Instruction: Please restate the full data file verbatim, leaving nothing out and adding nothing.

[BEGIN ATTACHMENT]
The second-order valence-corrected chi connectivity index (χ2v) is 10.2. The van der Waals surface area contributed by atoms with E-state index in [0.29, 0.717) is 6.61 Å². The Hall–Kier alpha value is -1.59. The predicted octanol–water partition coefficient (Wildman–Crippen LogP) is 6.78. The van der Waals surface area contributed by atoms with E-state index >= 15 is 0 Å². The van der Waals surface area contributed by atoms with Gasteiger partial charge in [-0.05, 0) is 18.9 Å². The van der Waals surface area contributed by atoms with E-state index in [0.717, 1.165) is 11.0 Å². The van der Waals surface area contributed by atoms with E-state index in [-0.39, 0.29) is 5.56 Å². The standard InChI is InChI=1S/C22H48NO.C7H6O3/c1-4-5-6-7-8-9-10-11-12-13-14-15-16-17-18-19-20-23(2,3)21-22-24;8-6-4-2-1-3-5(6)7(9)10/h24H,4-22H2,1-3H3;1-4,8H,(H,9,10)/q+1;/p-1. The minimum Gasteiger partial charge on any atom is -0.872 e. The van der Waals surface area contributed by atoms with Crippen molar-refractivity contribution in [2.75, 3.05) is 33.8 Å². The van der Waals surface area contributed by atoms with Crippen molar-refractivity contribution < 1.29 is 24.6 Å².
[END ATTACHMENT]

The second-order valence-corrected chi connectivity index (χ2v) is 10.2. The van der Waals surface area contributed by atoms with E-state index in [0.29, 0.717) is 6.61 Å². The Hall–Kier alpha value is -1.59. The predicted octanol–water partition coefficient (Wildman–Crippen LogP) is 6.78. The van der Waals surface area contributed by atoms with E-state index >= 15 is 0 Å². The van der Waals surface area contributed by atoms with Gasteiger partial charge in [-0.05, 0) is 18.9 Å². The van der Waals surface area contributed by atoms with E-state index in [0.717, 1.165) is 11.0 Å². The van der Waals surface area contributed by atoms with E-state index in [-0.39, 0.29) is 5.56 Å². The standard InChI is InChI=1S/C22H48NO.C7H6O3/c1-4-5-6-7-8-9-10-11-12-13-14-15-16-17-18-19-20-23(2,3)21-22-24;8-6-4-2-1-3-5(6)7(9)10/h24H,4-22H2,1-3H3;1-4,8H,(H,9,10)/q+1;/p-1. The minimum Gasteiger partial charge on any atom is -0.872 e. The van der Waals surface area contributed by atoms with Crippen molar-refractivity contribution in [2.75, 3.05) is 33.8 Å². The van der Waals surface area contributed by atoms with Crippen molar-refractivity contribution < 1.29 is 24.6 Å².